Capillary sequencing

A subset of variants was analyzed by traditional capillary sequencing. Variant specific oligos were designed using the Primer3 (v. 0.4.0) (http://fokker.wi.mit.edu/primer3/input.htm) [54] and the UCSC genome browser (GRCh37/hg19). Sequencing reactions were performed with the Big Dye Terminator v3.1, sequenced on the Applied Biosystems 3730xl DNA Analyzer (Life Technologies, Grand Island, NY) and evaluated in the Sequencher software v4.10.1 (Gene Codes Corporation, Ann Arbor, MI).

Results

Sequencing output and quality control

Targeted MPS was performed to identify potential ASD risk alleles in 2071 ASD cases by comparing to 904 non-autistic controls in GWAS-NR prioritized regions. We generated 30.3 ± 9.7 million passing filter Illumina HiSeq 2 × 100 bp reads per individual sample with only 8.6 ± 5.9 % duplicate reads removed to avoid amplification artifacts. Of the remaining reads, 96.8 ± 1.4 % aligned to the human genome and 81.2 ± 10.2 % aligned to the 29.1 Mb “near target” region, consisting of bases covered by targeting probes and their 200-bp flanks. This highly efficient targeting, sequencing, and alignment lead to average depth coverage of 78.1 ± 25.9 times of the near target bases and 87.6 ± 5.6 % of targeted bases covered at least 10X.

Genotype calling and variant discovery

Overall, we identified 545,916 genomic positions at which at least one of the 2911 individuals analyzed had a non-reference genotype call, meeting our genotype calling quality criteria. Of those, 231,945 SNVs (56.2 %) were not previously annotated in dbSNP137. Genotype call quality and sample matching integrity was determined by comparison of SNP genotyping data available for most samples [17, 18]. The SNV calls between targeted sequencing and genotyping arrays at over 30,000 markers had an average concordance of 99.3 ± 0.01 %.

Functional annotation of variants

We focused our analyses on SNVs affecting only coding exons of the targeted genes to best identify functional variation. We identified 25,966 such SNVs in our cohort including 16,330 (62.9 %) SNVs were not previously reported in dbSNP134. We employed publically available databases to annotate each variant, including PolyPhen2 damaging predictions. When multiple isoforms were identified, the most deleterious SNV was included. To allow for comparison between cases and controls, we normalized the number of variants correcting for differences in sequence coverage and missing data. This normalization procedure gave extremely consistent rates of variation in cases and controls. We identified no difference between cases and controls in the overall number of SNVs nor in subsets of missense, predicted damaging, or nonsense and splice site variants (Table 1).
Table 1

Categories of coding variation per individual

 

Cases

Controls

Total variants

23,756 ± 836

23,749 ± 797

Coding

765 ± 62

760 ± 64

Missense

307 ± 30

305 ± 31

Damaging

85 ± 12

84 ± 13

Nonsense/splice (loss-of-function)

3 ± 1.4

2.5 ± 1.8

All coding variant passing quality control filters were annotated and categorized by ANNOVAR into these categories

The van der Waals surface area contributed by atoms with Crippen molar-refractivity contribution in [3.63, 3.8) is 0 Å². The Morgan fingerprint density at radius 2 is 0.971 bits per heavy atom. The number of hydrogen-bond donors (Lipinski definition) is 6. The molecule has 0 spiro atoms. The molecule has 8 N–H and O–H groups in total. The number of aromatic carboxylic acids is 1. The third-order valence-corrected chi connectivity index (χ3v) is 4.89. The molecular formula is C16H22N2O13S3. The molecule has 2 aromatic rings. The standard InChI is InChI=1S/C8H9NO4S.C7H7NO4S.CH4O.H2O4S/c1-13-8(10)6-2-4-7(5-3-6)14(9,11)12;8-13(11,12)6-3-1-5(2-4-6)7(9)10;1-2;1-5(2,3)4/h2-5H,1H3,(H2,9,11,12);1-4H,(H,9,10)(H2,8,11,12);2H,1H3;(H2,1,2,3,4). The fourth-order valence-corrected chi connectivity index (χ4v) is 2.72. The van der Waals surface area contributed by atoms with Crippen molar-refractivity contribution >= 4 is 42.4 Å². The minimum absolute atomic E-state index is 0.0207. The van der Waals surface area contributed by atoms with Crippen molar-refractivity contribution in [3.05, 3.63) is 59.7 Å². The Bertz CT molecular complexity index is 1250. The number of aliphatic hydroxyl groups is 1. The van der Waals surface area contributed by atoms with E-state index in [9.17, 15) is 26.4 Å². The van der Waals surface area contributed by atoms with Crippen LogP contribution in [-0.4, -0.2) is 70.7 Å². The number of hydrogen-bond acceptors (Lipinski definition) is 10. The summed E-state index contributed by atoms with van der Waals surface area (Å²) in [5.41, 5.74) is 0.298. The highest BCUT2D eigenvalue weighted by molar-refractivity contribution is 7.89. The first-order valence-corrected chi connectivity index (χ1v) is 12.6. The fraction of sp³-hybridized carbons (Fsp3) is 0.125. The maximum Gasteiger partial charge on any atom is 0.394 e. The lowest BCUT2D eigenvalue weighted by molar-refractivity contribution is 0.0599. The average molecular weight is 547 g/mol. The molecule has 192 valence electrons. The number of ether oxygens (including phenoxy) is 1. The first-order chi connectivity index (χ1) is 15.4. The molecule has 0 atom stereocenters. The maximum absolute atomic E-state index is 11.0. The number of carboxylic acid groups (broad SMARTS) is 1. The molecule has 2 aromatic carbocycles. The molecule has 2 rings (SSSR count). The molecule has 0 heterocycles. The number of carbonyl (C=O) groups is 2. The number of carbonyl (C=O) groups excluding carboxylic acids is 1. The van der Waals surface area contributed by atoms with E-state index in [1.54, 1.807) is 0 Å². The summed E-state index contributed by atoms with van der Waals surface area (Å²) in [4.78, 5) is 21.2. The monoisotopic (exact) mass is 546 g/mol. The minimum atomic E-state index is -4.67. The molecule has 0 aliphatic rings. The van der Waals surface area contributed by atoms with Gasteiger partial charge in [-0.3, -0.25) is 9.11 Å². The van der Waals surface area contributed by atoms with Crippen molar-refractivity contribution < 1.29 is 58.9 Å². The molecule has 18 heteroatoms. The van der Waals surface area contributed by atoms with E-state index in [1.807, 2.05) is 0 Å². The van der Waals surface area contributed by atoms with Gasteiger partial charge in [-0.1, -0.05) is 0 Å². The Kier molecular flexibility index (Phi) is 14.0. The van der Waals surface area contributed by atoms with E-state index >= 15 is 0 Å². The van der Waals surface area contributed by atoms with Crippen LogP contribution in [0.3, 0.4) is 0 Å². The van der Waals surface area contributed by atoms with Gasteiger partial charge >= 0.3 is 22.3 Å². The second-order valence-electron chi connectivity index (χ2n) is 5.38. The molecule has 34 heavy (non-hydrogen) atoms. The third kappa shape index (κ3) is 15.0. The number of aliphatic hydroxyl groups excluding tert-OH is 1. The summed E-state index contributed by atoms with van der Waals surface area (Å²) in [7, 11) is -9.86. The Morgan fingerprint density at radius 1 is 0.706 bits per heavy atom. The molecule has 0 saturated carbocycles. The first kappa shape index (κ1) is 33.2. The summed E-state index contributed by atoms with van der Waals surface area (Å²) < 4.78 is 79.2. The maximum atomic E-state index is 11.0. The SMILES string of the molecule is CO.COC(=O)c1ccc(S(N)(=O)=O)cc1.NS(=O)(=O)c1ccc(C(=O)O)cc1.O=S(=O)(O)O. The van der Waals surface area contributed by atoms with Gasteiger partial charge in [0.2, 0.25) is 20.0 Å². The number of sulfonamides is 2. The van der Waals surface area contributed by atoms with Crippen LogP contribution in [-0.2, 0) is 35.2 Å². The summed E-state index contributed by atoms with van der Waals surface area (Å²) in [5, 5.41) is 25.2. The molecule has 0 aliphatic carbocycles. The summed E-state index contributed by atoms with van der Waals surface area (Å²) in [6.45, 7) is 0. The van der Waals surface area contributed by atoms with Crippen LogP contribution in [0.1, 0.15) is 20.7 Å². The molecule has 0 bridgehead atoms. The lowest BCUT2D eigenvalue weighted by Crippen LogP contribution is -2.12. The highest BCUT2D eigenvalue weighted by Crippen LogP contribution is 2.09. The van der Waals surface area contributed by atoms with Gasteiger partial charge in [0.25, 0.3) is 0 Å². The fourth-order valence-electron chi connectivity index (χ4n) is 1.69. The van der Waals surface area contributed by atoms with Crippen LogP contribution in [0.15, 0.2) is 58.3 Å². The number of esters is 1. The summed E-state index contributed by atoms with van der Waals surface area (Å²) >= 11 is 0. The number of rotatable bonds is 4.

Gene-based rare variant association

Because we did not identify a global difference in the number of SNVs between cases and controls, we tested the hypothesis that sets of protein-coding SNVs in genes would be associated with ASD using gene-based rare variant set tests with SKAT-O. We restricted our analyses to rare SNVs (MAF ≤0.01) and identified nominal association (p ≤ 0.05) with 16, 19, and 25 genes when examining exonic, nonsynonymous, and damaging SNVs, respectively, (Table 2). However, no gene was significant in any SKAT-O analysis after correction for multiple gene testing (corrected p = 9.5 × 10−5).
Table 2

Gene-based SKAT-O results for genes in selected categories with p < 0.05

Exonic (524 genes)

Nonsynonymous (499 genes)

Damaging (504 genes)

Gene

p values

Gene

p values

Gene

p values

CACNA2D1

0.000478745

PLA2G6

0.00959325

ERMAP

0.00955634

GNPTAB

0.004651201

CDC42EP4

0.010211946

SLC17A9

0.011358674

BICD1

0.008804534

SLC17A9

0.010656919

KIAA1274

0.01243212

PPM1H

0.011408084

AMIGO2

0.016812058

ZNF519

0.017563864

DDO

0.0124426

GNPTAB

0.018063006

ANKRD22

0.020850511

DGKG

0.015419571

OSGIN2

0.019535871

PA238

0.021527527

PKP4

0.0213883

ANKRD22

0.020850511

CDC42EP4

0.023737296

PARVA

0.022742454

PAX8

0.021527527

PTPRK

0.023809113

BACH2

0.026375169

ERMAP

0.021748476

PDK4

0.02412783

LOC158381

0.026815002

PDK4

0.024493537

OSGIN2

0.02476071

SLC17A9

0.032466663

SPON1

0.026942389

FMN2

0.026304563

IL17RA

0.035317441

NTRK3 a

0.027348276

SPON1

0.026942389

QBRICK

0.035922397

DGKI

0.030212727

SLITRK5

0.028283659

NRXN1 a

0.040563396

FAM19A4

0.030428212

DGKI

0.028626935

KCNH7

0.043770294

THAP2

0.042761309

SLC16A12

0.030211966

TG

0.047652525

C18orf22

0.044978318

FAM19A4

0.030428212

  

FGFR2

0.046420494

SLC24A2

0.031130372

  

SPANXN3

0.047977446

DDO

0.032382611

  

KCNH7

0.048279279

TG

0.035323522

    

KIAA0914

0.036561743

    

ZNF396

0.038298063

    

THAP2

0.046033231

    

C18orf22

0.046801921

    

PDZD2